Over the past decade or so, the concept of ‘cloud’ has become synonymous with a place where we store all things work-related (such as documents and data). In many cases, a ‘cloud’ represents the place where we work (i.e. within a digital workspace like SharePoint or Wrike).
For project managers, we often speak in fluffy terms that reflect this new atmospheric characteristic of the modern workplace: “…just put that in cloud” is common geek-speak for putting any bit of communication or data in a place where everyone else can get to it.
However, how many of us really understand this amorphous reference to a metaphor taken straight out of metrology?
While discussing a new file-storage option rolled out in Project Plan 365 (a popular look-alike to Microsoft Project), I gained some insight into the common understanding (and misunderstanding) of what the ‘cloud’ means to everyday project managers. Sorin Fiscu (CEO of Housatonic Software, the maker of Project Plan 365) explained to me that while his team was analyzing user trends for tens of thousands of project managers, only a tiny fraction of his user-base was implementing his new cloud storage options. He was wondering why, and so am I…
This articles explores why individual PMs and organizational PMOs have not embraced the cloud as wholeheartedly as other professionals such as programmers, engineers, marketers, etc. all working in real cloud-computing environments.
Demystifying the Cloud Concept
Before discussing why or why not the cloud should be used during the daily work regimen, let’s explore what the ‘cloud’ really is…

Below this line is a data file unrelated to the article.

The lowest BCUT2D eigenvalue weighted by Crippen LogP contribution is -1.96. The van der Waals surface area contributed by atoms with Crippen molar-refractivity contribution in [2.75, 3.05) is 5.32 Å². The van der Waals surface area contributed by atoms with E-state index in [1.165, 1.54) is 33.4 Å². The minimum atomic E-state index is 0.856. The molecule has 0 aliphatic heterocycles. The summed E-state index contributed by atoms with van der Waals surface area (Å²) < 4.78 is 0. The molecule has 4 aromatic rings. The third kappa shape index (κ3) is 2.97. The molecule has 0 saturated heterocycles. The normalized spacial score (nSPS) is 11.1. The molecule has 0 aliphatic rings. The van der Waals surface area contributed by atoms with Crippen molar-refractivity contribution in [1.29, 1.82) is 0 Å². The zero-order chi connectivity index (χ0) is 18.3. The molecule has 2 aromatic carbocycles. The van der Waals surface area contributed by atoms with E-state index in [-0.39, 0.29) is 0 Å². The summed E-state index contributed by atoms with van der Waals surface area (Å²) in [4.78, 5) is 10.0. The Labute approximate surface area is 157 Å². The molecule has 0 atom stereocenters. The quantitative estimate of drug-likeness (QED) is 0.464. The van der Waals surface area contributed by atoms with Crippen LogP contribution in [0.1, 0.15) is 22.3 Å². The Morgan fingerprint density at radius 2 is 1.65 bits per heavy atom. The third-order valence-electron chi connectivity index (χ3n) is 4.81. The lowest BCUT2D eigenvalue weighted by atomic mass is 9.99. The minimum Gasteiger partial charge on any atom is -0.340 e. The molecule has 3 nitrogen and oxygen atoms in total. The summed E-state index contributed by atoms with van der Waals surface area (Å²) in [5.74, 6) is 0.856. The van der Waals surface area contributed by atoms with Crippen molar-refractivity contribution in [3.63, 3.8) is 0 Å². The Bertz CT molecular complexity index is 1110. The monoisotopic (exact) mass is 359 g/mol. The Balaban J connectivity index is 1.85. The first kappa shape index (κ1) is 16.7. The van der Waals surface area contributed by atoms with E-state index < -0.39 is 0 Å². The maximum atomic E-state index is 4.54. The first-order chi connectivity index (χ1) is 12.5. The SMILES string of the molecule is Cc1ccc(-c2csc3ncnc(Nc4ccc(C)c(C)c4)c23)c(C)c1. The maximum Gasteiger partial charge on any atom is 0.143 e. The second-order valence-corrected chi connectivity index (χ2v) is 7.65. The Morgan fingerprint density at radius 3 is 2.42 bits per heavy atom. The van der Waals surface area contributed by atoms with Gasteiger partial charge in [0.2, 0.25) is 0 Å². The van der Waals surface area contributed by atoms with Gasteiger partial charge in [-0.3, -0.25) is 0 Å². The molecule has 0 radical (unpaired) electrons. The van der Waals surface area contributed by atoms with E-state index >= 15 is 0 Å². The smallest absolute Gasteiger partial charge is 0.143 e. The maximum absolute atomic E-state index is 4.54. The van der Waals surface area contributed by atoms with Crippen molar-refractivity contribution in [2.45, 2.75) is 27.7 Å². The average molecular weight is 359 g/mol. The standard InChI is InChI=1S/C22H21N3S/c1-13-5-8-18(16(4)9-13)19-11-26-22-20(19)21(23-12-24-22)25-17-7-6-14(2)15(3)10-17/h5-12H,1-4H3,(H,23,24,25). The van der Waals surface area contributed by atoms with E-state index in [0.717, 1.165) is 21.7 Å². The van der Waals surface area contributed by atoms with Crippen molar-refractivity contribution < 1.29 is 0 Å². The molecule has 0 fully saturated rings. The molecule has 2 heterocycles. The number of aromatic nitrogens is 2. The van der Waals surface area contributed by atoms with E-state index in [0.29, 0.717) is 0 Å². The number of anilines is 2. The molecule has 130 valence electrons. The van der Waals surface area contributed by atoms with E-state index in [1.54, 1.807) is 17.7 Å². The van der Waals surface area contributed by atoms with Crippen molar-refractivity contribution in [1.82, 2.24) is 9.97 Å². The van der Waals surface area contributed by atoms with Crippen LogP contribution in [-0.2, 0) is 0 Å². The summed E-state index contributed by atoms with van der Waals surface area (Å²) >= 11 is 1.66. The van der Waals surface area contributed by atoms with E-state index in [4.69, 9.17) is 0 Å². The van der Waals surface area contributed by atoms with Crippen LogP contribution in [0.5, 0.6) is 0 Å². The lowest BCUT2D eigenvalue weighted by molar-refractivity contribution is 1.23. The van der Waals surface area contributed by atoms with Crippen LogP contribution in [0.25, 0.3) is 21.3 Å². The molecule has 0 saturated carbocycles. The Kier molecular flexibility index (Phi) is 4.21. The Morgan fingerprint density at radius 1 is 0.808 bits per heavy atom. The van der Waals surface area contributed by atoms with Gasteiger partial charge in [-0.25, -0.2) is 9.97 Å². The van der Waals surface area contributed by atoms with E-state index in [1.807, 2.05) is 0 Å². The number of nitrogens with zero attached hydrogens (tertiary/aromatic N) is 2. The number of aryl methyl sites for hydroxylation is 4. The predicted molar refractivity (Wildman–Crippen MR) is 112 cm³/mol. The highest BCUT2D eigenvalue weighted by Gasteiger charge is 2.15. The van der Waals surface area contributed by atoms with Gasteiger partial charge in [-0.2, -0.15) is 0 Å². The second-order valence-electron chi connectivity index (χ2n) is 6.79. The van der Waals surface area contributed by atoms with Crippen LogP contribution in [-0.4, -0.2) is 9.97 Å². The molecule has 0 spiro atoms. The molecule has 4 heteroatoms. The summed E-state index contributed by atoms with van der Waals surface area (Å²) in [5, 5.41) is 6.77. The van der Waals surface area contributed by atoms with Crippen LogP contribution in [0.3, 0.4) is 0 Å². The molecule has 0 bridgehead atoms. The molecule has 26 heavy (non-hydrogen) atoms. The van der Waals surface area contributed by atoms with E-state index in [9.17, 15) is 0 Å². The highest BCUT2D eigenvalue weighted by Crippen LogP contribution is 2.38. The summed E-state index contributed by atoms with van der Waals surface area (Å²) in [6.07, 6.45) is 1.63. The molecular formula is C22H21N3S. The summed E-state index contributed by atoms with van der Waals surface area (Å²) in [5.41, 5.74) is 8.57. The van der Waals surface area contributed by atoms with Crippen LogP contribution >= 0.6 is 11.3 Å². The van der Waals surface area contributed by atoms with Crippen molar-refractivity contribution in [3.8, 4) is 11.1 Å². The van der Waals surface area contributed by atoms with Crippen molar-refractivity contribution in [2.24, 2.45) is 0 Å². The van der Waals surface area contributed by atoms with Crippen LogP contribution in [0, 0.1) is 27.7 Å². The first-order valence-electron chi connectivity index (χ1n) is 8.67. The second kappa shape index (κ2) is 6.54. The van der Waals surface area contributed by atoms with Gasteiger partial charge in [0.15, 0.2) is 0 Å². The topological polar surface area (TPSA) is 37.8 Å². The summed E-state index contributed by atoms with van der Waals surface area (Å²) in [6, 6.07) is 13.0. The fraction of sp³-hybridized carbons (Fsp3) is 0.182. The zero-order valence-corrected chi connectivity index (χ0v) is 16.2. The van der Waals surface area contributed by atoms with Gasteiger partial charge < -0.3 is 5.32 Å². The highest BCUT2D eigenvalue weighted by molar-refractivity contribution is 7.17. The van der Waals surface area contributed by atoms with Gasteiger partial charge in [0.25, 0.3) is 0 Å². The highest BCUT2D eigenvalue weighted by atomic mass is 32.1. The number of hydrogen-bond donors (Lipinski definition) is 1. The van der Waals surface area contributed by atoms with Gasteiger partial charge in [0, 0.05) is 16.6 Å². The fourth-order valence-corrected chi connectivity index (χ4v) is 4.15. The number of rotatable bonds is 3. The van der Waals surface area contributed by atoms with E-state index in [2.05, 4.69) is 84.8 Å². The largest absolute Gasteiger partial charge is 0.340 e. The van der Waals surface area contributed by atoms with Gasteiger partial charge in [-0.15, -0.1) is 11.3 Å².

Eric Griffith (Feature Editor @ PC Magazine), extolls that the ‘cloud’ is nothing more than a buzzword and is not really new – especially if you were born after the invention of the internet. Eric explains that the ‘cloud’ is the internet, for all intent and purposes. He also points out that the cloud is not an upgrade to your hard drive, and is not about attaching a NAS (network-storage device) to your company LAN (local area network) and calling it a cloudy day.
Instead, Eric enthusiastically explains that the cloud is really a paradigm shift in computing (call that cloud computing), and that this shift fundamentally changes the way we approached all of our work within a computing environment. Well, obviously he was right, as 2016 was the year that Microsoft introduced Planner and made OneDrive for Business a key component within the Office 365 suite. In essence, these and other additions to Office 365 (like Project Online) signify a shift away from terrestrial computing as we know it – away from using Microsoft-Project standalones like Project Server and SharePoint to something seemingly more ethereal and out of our control…something somewhere up in the clouds.
But, ethereal the real ‘cloud’ is not.
As the Office 365 concept portrays, we are not just saving bits of information or knowledge to the collective. We are actually using software that does not exist on earth as we know it, such as on our computing devices in the form of apps and programs. Instead, we are now in the realm of Software-as-a-Service (SaaS), which means you no longer “own” computer programs, but rent them instead. In many cases, you never install anything on your computing device, but just log into the service using whatever web browser you have at hand.
SaaS leads us further upwards in a trajectory to the cloud, where even our computing infrastructure is now found there. That’s called PaaS, or Platform as a Service, where your entire IT department is soon to be extinct, with applications and infrastructure (all those black boxes with blinking lights) being moved out of your company basement and into someone else’s worry basket. In the case of a PaaS, internet service vendors (ISVs) perform the duties your old IT gal or guy did back in the day (when you had hardware and software in-house). Figure 1 explains: